…with the domestication of wheat, humankind began the shift from hunting and gathering food to producing it. This change in lifestyle set humans on a new evolutionary course, and their society and environment were never the same after farming was established.


— making it not only an extraordinarily important food source, but an extraordinarily symbolic food. Wheat is one of the pivotal crops of modernity. Though its first cultivation well predates the modern era, it set us on the path that led to the industrialized food production systems many of us rely on today, for better or worse.

Wheat and similar grains also require more intensive processing to be edible, compared to many fruits and vegetables that can be eaten whole and raw, compared to dairy, which is often processed for either safety (pasteurization) or preservation (cheese), but which is still consumable in raw form, and even meat and fish which, at its simplest, requires killing, butchering, and cooking (and sometimes not even cooking.)

From an early time, wheat was harvested, milled into flour, stripped of various parts of its grain, and further combined with other ingredients, then boiled or baked to produce edible products. Or the grain was fermented and/or distilled for alcoholic beverages. In modern industrialized food systems, wheat and other grains provide the basis for many highly-processed, and profitable, food products that are shelf-stable, very palatable, and very cheap.

I don’t think this fact of processing is lost on people, even people who don’t routinely think much about where their food comes from. Humans are masters of symbolic thinking, and I believe there is some level of awareness that wheat and other grains are subject to high levels of processing and refining which, depending on how you view those activities on a social and moral level, imbues the food product itself with either a sense of purity and goodness, or contamination and risk.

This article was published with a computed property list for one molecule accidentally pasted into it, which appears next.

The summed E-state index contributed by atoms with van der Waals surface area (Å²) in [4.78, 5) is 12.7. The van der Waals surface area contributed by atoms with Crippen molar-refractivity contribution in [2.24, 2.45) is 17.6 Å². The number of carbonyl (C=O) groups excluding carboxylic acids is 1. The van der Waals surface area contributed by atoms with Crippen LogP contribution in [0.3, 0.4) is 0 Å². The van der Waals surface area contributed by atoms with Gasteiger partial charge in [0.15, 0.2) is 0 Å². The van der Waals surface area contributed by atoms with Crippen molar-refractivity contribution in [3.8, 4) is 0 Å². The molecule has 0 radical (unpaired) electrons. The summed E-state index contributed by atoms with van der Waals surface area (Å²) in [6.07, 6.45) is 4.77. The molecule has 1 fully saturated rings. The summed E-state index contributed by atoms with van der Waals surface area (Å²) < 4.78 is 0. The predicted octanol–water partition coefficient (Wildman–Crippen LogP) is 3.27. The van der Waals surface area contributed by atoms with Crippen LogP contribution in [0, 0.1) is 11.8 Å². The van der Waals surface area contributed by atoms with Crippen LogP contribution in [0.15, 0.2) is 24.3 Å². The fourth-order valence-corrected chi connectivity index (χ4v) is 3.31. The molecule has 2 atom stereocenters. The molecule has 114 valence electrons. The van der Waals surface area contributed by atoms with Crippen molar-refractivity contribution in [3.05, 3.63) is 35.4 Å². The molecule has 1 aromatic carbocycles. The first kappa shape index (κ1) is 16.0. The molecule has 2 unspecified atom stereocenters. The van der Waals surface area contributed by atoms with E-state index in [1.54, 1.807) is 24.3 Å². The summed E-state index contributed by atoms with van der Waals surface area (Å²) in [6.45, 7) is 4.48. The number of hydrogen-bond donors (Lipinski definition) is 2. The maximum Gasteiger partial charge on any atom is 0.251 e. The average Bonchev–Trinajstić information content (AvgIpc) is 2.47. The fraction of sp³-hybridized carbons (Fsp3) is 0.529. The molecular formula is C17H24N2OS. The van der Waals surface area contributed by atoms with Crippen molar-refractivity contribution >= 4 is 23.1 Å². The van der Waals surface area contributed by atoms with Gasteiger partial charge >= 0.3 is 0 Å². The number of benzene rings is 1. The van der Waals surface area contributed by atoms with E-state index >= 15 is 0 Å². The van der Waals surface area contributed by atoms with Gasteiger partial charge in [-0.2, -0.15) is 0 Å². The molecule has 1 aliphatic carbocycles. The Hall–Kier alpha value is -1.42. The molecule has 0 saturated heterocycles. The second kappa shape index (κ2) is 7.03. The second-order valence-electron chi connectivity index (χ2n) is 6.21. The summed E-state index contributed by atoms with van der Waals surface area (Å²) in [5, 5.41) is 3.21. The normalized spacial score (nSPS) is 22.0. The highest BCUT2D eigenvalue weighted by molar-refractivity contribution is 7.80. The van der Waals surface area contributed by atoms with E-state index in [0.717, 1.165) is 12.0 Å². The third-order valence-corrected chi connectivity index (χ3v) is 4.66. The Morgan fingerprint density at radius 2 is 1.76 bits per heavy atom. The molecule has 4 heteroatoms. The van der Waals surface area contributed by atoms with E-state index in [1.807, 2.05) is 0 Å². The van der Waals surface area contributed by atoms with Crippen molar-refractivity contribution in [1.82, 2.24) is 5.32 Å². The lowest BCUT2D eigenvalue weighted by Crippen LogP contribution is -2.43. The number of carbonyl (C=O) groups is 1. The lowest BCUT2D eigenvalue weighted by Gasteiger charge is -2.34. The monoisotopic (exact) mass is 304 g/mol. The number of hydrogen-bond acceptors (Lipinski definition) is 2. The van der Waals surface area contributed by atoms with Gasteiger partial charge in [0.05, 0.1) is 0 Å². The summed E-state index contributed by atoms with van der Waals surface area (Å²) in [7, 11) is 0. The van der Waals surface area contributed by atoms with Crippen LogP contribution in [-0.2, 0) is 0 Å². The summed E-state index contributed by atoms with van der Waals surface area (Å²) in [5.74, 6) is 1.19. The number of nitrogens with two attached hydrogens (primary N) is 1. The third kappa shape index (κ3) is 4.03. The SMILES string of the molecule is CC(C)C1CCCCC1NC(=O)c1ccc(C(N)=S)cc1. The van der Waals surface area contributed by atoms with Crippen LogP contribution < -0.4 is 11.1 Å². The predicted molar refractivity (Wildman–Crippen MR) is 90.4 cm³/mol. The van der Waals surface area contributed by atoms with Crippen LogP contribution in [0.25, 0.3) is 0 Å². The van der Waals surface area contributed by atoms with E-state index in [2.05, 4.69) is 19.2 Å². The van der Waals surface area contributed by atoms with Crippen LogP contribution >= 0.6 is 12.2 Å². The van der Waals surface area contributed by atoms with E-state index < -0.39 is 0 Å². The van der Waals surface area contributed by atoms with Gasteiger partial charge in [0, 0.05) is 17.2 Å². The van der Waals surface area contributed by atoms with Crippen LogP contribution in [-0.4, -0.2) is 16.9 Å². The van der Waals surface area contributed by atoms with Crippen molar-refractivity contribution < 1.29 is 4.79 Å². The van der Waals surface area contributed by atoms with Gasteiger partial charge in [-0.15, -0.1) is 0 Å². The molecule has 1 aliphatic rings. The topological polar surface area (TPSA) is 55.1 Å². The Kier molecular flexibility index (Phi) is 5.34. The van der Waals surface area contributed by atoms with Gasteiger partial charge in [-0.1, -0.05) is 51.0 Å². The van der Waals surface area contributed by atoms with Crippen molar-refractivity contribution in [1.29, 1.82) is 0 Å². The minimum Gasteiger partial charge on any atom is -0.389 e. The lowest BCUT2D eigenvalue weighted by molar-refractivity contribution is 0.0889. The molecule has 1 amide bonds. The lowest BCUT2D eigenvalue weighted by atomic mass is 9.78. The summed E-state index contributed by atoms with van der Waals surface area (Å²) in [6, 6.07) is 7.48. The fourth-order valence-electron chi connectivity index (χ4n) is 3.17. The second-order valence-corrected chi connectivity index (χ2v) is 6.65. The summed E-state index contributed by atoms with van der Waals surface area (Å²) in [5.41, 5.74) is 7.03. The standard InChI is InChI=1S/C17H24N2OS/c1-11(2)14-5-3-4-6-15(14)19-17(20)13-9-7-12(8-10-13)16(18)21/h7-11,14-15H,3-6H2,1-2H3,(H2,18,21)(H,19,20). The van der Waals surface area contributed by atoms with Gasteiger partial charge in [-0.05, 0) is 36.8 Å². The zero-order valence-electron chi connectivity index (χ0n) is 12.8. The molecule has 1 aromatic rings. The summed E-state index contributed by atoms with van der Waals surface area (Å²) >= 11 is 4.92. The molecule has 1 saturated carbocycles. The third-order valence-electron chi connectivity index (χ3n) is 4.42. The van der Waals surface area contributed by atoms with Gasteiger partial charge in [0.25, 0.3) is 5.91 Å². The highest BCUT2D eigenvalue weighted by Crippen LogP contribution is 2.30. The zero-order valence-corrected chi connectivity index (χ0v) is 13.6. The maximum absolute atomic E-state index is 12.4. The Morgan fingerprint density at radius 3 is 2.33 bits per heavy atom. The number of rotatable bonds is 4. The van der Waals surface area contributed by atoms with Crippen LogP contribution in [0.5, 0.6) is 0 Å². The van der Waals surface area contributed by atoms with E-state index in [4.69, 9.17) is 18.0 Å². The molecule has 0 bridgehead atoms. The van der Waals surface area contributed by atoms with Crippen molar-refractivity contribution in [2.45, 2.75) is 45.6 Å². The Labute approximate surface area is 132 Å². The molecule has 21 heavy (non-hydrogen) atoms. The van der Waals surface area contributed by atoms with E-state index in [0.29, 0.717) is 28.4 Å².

I regularly speak with people who are concerned about “nutrients being stripped from, and then sprayed back on” wheat products like enriched flour. There is a sense that all the good things have been taken away through refining, and suspect, man-made substitutes sneaked back in to fool everyone into thinking the food is nutritious. And yet, it is this same enriched flour that has significantly reduced the incidence of vitamin deficiencies and neural tube defects in the decades since its implementation in Canada and the U.S.

Humans are naturally both curious and suspicious of their food, in a sort of Hegelian dialectic referred to by food scholars (namely, Claude Fischler and Paul Rozin) as “the omnivore’s paradox.” We express anxiety about this paradox in a variety of different ways, including, in my opinion, through popular food fads – both positive fads, where some food is (usually temporarily, and often misleadingly) awarded the health halo and exalted to superfood status, and negative fads, where a former superfood or a perfectly neutral-seeming dietary staple is blamed for all human misery and misfortune.

I believe this is happening currently with several foods, the most notable, to me, being wheat. I believe this is due to several factors: our natural suspicion about food and its potential contamination or toxicity, combined with an increasing cultural discomfort with the products of modernity which has focused largely on industrialized food production and its discontents, as well as a growing awareness of Celiac disease, food allergy and intolerance, and non-Celiac gluten sensitivity.

Add to this our frustration with the fact that, despite all our technological advances, there still exist medical conditions that defy treatment or explanation, our ever-present fear of death, our idealization-bordering-on-worship of perfect biomedical health, our vulnerability to placebo and nocebo effects, and a soupçon of trendiness derived from evolutionary nutrition theories, and you get a heady cocktail intoxicating enough to produce a damn-near religious conversion.

If wheat doesn’t work for you, for whatever reason, you don’t have to eat it. You can find ways to live well without it, though it will take some effort and some money.

But if you’re looking for something to believe in, something to resolve existential angst, the discomfort of ambiguity and not-knowing, and the fear of your own mortality, avoidance of wheat is probably not going to do you much good.






138 responses to “On wheat and death.”